MISSOURI, October 29, 2017 – As I sat down to lunch today I was thinking about what we eat as compared back “to the good old days”. Lunch today was a bowl of homemade vegetable soup- yes, I said a bowl of homemade vegetable soup and a piece of homemade pie – yes, I said a piece of homemade pie.
Now I must clarify that my wife and I will soon be married 70 years and we are kind of old fashion in that my wife cooks our meals at home we eat our meals together. She is the creator of the dishes.
Guess I am some kind of lucky guy but I am sure that there are many from our era, as well as some young families, that enjoy the same types of meals. There is a group of citizens who still enjoy the cooking from “scratch” and sitting down and enjoying the meals together. We are the carryovers from the good old days. We recognize good, healthy food comes from the farm and is prepared from scratch.
And that food was served, with a lot of love, at the family kitchen table. Not unwrapped in the front seat of the car.
Living on the farm we had three main meals with two what we called “snacks”. We were up at five to take care of early morning chores followed by a big breakfast that health professional would, most likely, condemn today.
But a big morning meal of country bacon or sausage, two or three eggs, white gravy, homemade butter and jam topped off with some fried potatoes kept us fueled for a morning of work, and on many days, school.
As a rule, no breakfast was complete without dessert – biscuits topped with cream gravy. And we always cleaned our plate because my grandmother always remembered the starving children of the world.
Despite the fat and calorie-laden morning meal, I remember there were not that many heavy people. Not like you see today where it seems most people are suffering from obesity and nearly 30 million Americans are battling Type II diabetes.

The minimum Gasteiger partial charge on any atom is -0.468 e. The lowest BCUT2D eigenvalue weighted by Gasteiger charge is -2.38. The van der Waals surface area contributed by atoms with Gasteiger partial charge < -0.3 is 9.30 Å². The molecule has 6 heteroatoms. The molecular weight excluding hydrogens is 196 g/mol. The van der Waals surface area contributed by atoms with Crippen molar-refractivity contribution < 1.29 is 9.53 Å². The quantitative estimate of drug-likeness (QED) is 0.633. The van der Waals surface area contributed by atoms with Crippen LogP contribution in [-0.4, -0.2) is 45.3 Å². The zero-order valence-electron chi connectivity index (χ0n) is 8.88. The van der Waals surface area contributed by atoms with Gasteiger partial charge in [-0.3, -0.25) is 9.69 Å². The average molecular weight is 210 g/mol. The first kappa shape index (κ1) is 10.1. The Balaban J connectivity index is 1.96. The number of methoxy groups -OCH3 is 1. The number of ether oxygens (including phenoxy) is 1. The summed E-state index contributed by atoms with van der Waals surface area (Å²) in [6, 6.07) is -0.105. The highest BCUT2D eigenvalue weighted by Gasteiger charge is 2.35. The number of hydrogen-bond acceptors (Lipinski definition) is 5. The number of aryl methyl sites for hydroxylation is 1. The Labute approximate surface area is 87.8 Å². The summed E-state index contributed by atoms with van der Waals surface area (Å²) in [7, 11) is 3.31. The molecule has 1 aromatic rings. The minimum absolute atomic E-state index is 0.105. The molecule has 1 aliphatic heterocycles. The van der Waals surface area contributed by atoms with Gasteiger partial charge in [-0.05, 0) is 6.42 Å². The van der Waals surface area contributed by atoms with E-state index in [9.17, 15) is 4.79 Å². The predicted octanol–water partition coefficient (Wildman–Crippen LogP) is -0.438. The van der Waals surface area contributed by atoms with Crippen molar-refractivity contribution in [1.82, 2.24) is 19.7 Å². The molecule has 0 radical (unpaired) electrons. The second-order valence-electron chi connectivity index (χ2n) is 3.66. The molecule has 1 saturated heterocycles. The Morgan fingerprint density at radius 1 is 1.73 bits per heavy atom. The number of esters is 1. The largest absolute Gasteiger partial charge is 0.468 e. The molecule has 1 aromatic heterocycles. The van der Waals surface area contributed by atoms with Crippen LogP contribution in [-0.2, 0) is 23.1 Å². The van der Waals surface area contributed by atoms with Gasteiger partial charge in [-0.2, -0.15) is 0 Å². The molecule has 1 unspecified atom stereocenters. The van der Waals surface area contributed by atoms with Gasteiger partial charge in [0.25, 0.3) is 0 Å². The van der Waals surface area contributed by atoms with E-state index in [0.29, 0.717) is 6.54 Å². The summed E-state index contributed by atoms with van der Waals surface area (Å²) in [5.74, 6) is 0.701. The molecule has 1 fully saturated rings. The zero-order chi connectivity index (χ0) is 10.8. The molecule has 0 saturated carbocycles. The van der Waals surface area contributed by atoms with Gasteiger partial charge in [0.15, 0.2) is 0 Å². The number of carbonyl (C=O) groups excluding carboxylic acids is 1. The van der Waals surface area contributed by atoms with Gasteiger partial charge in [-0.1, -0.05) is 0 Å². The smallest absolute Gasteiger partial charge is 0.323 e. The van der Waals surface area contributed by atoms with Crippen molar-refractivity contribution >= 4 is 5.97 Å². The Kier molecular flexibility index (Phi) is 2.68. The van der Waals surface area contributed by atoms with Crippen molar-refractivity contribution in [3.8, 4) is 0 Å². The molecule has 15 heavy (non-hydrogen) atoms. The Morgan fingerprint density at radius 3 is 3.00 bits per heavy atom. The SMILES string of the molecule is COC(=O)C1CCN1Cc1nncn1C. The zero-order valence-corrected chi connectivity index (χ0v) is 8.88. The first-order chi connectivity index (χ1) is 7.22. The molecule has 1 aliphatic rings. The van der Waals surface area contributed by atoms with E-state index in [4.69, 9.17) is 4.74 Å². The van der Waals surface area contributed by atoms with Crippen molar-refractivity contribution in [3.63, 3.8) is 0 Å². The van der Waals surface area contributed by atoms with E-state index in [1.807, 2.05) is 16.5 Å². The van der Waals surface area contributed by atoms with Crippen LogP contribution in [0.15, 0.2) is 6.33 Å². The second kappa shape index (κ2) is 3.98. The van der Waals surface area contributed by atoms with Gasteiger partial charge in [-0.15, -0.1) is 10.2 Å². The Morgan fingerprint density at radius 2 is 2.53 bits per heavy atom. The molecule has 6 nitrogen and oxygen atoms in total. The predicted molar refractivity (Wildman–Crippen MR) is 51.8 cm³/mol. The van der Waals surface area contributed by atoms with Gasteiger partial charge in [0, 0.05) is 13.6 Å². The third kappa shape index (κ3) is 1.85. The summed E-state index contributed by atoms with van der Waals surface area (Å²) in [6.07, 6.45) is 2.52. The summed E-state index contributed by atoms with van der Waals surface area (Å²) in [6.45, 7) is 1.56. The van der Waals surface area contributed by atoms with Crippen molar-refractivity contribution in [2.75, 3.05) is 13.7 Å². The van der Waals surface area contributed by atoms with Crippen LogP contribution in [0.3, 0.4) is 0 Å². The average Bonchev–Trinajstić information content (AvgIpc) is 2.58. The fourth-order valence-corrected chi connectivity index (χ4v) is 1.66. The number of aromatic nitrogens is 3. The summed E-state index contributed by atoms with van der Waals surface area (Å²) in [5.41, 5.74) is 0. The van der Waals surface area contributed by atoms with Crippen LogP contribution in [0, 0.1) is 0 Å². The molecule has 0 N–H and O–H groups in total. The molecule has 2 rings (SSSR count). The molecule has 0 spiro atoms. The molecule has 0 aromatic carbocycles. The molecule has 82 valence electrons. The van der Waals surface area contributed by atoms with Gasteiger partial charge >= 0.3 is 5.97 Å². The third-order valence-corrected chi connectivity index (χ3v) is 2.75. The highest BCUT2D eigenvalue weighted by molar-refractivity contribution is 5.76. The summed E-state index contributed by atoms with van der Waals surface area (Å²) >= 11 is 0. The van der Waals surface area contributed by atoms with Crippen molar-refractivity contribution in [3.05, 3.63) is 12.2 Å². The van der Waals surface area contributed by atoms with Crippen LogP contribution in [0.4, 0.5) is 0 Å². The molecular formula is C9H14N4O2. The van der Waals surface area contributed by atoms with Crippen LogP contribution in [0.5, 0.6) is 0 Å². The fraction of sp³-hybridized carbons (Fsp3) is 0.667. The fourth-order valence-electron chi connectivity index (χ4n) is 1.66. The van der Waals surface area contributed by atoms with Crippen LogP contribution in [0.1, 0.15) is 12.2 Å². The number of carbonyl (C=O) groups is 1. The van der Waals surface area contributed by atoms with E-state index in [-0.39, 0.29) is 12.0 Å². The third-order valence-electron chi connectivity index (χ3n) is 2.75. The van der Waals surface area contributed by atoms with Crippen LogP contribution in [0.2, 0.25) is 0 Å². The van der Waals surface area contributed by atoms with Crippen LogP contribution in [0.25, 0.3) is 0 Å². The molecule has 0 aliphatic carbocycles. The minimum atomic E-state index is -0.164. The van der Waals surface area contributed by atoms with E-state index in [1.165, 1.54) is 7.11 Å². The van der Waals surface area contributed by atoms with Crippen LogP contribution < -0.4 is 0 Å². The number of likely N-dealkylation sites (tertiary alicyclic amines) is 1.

I guess if you work in the fields from sunrise to sunset you do burn off some of that cream gravy and biscuits.
Mid-morning someone would bring some black coffee and biscuits out to the field or the barn, with jam jarred from last years picking, for a short snack and then it was back to work.
Lunch, or dinner as we called it, was a work of art. Huge bowls of lettuce out of the garden with sugar and vinegar as the dressing. All kinds of meat and home ground vegetables. Coffee, water and fresh milk were the drinks.
Supper, the evening meal, was another work of art. The menu was as vast and hearty as the other two main meals. After supper there were always a few more chores, before, as the sun was falling, we would gather on the porch for homemade ice cream. To this day I have never tasted any ice cream as delicious as that homemade ice cream eaten while watching the lightning bugs as they came out to dance.
After that we took our oil lamps, no electricity in rural areas back then, went to our respective rooms and jumped into a bed made of goose feathers and really slept well especially if it rained because we slept under a roof of tin.
Today I don’t have those big meals like I did when I was a growing up. But then I don’t do the massive amount of physical labor necessary to burn off all those calories.
It is an observation on my part that today families eat on the run resulting in the disappearance of meals being eaten together as a family unit. Which means that as a family, we lose that time to talk about our day, concerns, and those things that made us laugh. We no longer circle back to the kitchen table to reconnect.
Today we are as likely to communicate via text or email. That today’s family doesn’t take the time to eat together, in addition to biscuits and gravy and homemade ice cream, is one of the biggest losses of modern progress.
However, that’s a time and place I am from-